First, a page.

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In recent meetings about “branding” Los Alamos, the county’s trail system was mentioned repeatedly and passionately as an asset.
With approximately 60 miles of formal trails and 40 miles of informal trails, the system is double the size of Santa Fe’s and far beyond the scope of most communities.
However, the system has some noticeable weaknesses, such as a lack of signage and poor connectivity. In the first step toward correcting some of those flaws, the county’s Parks Division retained the Trail Solutions program of the International Mountain Bike Association to assess the network and develop a Community Trail Plan.
Trail Solutions visited Los Alamos in December to travel the trails and meet with eight focus groups representing hikers, runners, bicyclists, equestrians, businesses, neighborhoods, and other interested groups.
The plan evaluates the current conditions and layout of the network, and makes recommendations for specific projects to improve not only individual trails but also the organization of the entire network.
The 42-page report (accessible through the county’s Open Forum link at losalamosnm.us) notes that “Navigation of the trail system requires familiarity and a high level of skill. Novice and new users will have difficulty navigating easily around the system and piecing together an enjoyable trail-based recreational experience.”
Open Space Specialist Craig Martin frequently hears that complaint from trail users, and several comments on the Open Forum voice the same concern. One comment reads:
“In order to get people out into nature and onto the trail, there needs to be lots of trail marking done. Most of the time, our family hikes the few hikes we know, so we don’t get lost. Or my husband takes his GPS with Open Street Map data on it. We have been living in LAC for year, and have been on quite a few hikes where we got lost or at least walked off trail for a while.
“In contrast, we have been hiking in the Alps and other European places a lot, and I have been lost less often in 30 years than in a year here. Everything is well marked, and many trailheads have a little map, so you get an idea where the trail leads.”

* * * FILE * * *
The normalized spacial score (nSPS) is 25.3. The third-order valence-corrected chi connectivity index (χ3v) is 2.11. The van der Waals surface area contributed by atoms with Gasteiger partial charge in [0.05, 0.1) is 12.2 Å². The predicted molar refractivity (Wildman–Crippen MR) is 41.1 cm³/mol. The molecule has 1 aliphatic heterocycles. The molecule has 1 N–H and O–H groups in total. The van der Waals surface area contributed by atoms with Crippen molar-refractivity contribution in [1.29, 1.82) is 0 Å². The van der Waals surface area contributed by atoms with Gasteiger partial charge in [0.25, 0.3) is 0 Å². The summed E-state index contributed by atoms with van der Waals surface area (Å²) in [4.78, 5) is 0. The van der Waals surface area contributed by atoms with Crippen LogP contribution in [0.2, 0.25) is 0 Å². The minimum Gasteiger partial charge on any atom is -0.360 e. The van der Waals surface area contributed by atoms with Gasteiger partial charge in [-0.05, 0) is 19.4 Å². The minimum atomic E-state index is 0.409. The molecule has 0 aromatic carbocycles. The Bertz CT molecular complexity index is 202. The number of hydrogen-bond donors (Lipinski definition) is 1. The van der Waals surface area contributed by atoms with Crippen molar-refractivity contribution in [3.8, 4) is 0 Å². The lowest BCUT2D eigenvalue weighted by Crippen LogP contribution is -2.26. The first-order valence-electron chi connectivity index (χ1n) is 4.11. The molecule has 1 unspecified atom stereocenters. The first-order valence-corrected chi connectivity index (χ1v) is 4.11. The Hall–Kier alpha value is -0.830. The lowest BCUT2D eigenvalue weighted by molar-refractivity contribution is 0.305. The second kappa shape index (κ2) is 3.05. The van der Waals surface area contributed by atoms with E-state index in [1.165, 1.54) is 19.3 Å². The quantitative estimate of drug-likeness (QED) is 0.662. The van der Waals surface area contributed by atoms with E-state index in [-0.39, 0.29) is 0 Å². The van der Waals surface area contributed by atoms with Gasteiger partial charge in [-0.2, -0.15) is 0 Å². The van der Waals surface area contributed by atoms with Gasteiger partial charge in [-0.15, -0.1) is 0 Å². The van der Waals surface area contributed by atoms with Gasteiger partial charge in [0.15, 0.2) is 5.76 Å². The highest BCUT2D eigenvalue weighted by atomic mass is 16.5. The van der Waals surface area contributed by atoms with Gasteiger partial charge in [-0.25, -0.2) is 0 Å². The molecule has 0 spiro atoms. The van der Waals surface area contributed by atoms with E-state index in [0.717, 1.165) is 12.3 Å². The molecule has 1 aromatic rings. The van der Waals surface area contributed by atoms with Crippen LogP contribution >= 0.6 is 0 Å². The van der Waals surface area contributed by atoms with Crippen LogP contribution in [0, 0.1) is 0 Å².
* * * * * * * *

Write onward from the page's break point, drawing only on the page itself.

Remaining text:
There is some resistance to increased signage and improving the trail system. There are rumors that some people remove signage on trails. One responder on the Open Forum expressed a fear the trails would be “sanitized …in the name of access and safety.”
Martin insists that is not the goal.
“The trails solutions guys definitely said, you’ve got intermediate and difficult trails like crazy, but the easy side is the weak link,” Martin said. “The intent is to expand the opportunities and not narrow it down. We have to accommodate all users.”
The Trails Solution plan suggests more than 25 specific projects that would enhance the network, ranging from network-wide improvements such as upgraded signage to specific maintenance projects, such as consolidating the trails in Graduation Canyon.
The goal of those changes are summarized as:
1) Create a shared-use single-track trail system that appeals to a wide spectrum of abilities: from families and beginners to the users with advanced skills and fitness. System should provide the quality and quantity of experiences to raise it to the level of being regionally significant trail destination.
2) Create a trail system that is environmentally and socially sustainable. And one that best highlights the natural beauty of Los Alamos.
3) Create a trail system that better interacts with existing park infrastructure and adjacent residential communities.
4) Create a trail system that can be improved and enhanced based on a reasonable time line and budget (including a phased development approach)
Martin has developed some practical objectives for implementing the plan.
• Improved signage
• Develop some easier trails
• Connectivity between residential areas and downtown or places of employment for commuters
• Create a bike park as a hub for developing skills and providing access to the trail system.
Increasing connectivity to the National Forest trail system to attract mountain bikers and serious hikers.
Martin estimates it will take 10 years to implement the plan, so he is asking residents for input on where to start, both through the Open Forum and in a meeting this upcoming Wednesday.
“Part of the purpose of the public meetings is to see what people think are the priorities. Getting input on prioritization will let me decide, if funding is a little freer next year, then where should that go?” Martin said.
Martin will analyze the feedback to decide which projects should be implemented, which should not and how to prioritize the project.
Martin is also looking for suggestions on a signage solution that helps way finding without being obtrusive. Many people have suggested including QR (Quick Response) codes on the signage.
Other suggestions include more trails in White Rock, camping options and zip lines into the canyons.
Once the list is prioritized, Martin hopes to begin some of the trail work this summer with the help of volunteers and the YMCA’s Youth Conservation Corp.
With the county’s budgetary crunch, Martin is exploring creative ways to fund the projects, such as partnering with businesses to fund signage. Some elements, such as the bike park and commuter connection routes, are eligible for grant funding.
If the Open Forum is any indication, the plan is likely to engender community support. One respondent wrote, “I whole heartily support making our trail system more connected and more logical. Unlike many of the counties tourism/branding efforts, this one really will bring more visitors to our town and will improve the quality of life for locals as well. It’s a win-win if I ever saw one.”
The trail plan meeting is scheduled from 5:30-7 p.m. May 8 at Fuller Lodge. Comments may be posted on Open Forum through May 17.